Our forefathers’ legacy will be spoiled
By a woman who has never sat
Front row in the dharma pavilion
Relatives, uncles, aunts, the whole tribe
Curse me with
May you die and go to hell
Each ganging up on me swearing it’s taboo
Even your mother will be hurt and will not lie in peace
                Who are they to tell wrong from right? I am my mother’s daughter
Mother whose arms cradled me from before
In hard times anyone can break off relations
As all lumber through jungle
I paid my respects to mother before paying them to the Buddha
Mother’s doctrine was purer than the monks’
She taught me to believe in being honest
Love not, greed not, anger not, stray not no matter what
                Love? I went through that … long ago
Is it crystal or dust? I still wonder
In times of sweet soaring, permeating deep, heart-shaking
When estranged, so beyond reach
Yonder … dykes, buffalo herd by the edge of the field
The man meant for love came from there
Piling up straw, the sky noonday bright
Ah … how sweet heaven was then! At night
The truth passed by, and occasion, and time
On Lent night … waking up a stranger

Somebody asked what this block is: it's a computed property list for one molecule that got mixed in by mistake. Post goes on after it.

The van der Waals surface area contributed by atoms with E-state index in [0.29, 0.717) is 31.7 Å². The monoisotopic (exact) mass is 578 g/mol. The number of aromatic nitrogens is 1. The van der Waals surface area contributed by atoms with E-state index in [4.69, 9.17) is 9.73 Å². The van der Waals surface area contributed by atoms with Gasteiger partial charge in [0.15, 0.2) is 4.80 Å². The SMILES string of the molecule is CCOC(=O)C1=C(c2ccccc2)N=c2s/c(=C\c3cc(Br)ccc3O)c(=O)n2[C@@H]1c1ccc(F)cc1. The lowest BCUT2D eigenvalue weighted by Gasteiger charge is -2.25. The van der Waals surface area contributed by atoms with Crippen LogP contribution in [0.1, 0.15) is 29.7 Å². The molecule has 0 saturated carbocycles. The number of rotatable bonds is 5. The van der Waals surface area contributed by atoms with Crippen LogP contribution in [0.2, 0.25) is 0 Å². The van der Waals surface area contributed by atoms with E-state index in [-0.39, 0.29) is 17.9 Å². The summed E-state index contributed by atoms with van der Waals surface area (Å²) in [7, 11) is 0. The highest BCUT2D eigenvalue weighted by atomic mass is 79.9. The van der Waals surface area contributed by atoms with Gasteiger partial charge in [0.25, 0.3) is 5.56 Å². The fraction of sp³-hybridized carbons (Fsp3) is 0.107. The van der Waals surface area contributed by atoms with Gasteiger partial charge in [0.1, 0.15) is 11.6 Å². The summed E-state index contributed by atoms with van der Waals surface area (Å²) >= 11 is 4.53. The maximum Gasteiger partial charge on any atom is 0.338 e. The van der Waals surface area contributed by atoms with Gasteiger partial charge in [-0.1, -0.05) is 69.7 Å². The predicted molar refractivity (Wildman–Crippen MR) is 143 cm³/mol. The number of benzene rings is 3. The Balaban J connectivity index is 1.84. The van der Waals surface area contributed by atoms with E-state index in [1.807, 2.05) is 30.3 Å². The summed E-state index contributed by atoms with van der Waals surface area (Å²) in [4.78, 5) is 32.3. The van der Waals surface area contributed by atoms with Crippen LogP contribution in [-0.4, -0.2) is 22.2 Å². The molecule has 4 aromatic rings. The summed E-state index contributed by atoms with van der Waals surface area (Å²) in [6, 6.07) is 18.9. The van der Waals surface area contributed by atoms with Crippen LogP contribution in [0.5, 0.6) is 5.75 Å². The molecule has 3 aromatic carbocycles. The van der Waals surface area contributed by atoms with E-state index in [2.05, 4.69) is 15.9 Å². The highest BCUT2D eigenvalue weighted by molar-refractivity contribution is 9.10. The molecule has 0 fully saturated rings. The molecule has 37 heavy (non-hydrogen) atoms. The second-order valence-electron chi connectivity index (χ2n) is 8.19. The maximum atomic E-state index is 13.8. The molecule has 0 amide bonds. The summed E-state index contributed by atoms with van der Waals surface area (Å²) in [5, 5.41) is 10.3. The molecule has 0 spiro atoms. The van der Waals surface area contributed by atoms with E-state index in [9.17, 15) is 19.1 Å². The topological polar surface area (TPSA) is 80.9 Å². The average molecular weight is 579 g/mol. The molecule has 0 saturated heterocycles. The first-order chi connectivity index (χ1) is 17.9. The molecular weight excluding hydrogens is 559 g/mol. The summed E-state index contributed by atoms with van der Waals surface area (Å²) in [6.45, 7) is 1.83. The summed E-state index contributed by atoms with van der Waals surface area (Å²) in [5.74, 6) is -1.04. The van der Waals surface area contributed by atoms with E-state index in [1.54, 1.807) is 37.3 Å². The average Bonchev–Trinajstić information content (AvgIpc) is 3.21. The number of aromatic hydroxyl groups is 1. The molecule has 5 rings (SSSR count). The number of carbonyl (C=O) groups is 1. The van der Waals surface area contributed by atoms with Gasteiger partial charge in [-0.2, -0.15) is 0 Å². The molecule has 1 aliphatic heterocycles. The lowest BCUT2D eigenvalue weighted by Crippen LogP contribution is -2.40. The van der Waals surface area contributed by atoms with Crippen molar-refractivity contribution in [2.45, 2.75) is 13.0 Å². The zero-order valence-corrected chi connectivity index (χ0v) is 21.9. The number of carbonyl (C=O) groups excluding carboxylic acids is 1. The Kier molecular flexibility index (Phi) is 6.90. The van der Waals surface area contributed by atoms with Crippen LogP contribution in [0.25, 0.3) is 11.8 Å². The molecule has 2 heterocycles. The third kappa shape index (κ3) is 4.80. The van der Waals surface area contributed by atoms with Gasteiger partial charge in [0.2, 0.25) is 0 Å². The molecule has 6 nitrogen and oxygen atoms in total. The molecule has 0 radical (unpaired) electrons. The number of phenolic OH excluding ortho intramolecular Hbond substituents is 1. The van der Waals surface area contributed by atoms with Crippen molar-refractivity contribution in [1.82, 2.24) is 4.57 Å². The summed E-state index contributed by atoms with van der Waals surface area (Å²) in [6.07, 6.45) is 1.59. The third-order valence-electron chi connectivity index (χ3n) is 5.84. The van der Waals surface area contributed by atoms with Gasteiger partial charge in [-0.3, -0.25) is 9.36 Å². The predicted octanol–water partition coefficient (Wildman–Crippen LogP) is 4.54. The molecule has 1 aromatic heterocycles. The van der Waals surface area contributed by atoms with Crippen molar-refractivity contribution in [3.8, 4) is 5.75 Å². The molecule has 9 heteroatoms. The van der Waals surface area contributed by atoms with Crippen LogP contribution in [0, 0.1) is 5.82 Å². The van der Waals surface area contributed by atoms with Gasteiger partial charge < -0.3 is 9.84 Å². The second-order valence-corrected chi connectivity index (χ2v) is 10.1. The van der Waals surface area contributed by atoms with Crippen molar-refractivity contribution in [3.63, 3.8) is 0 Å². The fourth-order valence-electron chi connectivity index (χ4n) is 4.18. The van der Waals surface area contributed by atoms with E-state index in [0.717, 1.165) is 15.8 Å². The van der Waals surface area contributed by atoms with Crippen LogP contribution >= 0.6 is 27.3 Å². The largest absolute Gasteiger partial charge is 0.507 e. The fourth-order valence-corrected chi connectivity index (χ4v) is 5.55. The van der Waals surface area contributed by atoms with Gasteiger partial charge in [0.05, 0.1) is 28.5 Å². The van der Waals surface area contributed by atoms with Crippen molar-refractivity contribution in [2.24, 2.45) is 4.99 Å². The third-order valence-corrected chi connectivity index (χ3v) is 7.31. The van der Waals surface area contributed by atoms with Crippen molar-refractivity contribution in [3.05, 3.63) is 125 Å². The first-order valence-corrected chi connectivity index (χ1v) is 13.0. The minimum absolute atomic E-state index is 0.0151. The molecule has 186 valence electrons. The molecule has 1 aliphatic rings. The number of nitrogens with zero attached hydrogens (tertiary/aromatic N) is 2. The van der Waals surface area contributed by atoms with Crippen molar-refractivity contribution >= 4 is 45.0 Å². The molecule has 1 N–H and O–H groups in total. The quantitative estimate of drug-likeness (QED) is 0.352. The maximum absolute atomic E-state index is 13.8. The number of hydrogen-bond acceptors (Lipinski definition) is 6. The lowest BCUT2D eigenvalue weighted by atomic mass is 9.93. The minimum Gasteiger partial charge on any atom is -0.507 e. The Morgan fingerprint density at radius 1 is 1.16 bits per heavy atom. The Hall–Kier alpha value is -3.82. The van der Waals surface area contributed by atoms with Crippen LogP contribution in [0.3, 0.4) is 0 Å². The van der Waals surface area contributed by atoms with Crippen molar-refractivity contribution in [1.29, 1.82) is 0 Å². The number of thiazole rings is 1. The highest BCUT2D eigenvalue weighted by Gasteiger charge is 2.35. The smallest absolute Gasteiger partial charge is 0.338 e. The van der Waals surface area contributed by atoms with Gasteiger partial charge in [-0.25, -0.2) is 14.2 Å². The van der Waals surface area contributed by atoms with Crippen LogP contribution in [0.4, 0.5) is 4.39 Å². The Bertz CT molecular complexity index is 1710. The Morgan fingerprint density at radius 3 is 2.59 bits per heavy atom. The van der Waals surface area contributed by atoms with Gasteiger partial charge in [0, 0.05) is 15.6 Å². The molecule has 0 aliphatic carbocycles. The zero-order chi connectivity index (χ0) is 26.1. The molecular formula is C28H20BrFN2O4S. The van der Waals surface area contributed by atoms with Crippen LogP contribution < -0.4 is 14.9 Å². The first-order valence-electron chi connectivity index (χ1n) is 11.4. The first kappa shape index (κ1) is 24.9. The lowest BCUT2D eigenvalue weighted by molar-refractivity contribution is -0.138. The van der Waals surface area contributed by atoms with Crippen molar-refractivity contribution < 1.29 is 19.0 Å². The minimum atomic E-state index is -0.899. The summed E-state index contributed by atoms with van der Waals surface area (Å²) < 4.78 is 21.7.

Temple fair, farandole still fun-filled…
A nightmare in the depth of night, just all alone
Mother’s whispered prayers in the room upstairs
Repeated often, thus remembered
When I was in a distant land
The whisper still could be heard
                He is not the man I love
Except elseways and with something missing
Shackles that bind – me and my homeland
He’s helped get rid of them for good … with love?
Mother used to teach
We live for others
So must put up with distress however grievous
Oh, mother … I must go far away again
As if I might never rest or stop myself

                The granddaughter’s voice is heard outside the room
Complaining I want a farang husband
Tears flow … in loneliness. At times
Still like being jailed … for life

Equality

Yes I know we are unequal
Happiness there is and some sorrow, as once dreamed
And then sadness as a thread in the reel of days
What we share equally is time
When still little, we study, soak up knowledge
Come adolescence, we struggle and seek
When we step close to old age
We go over what happened in life
Who took advantage, who to whom lost … Isn’t it so?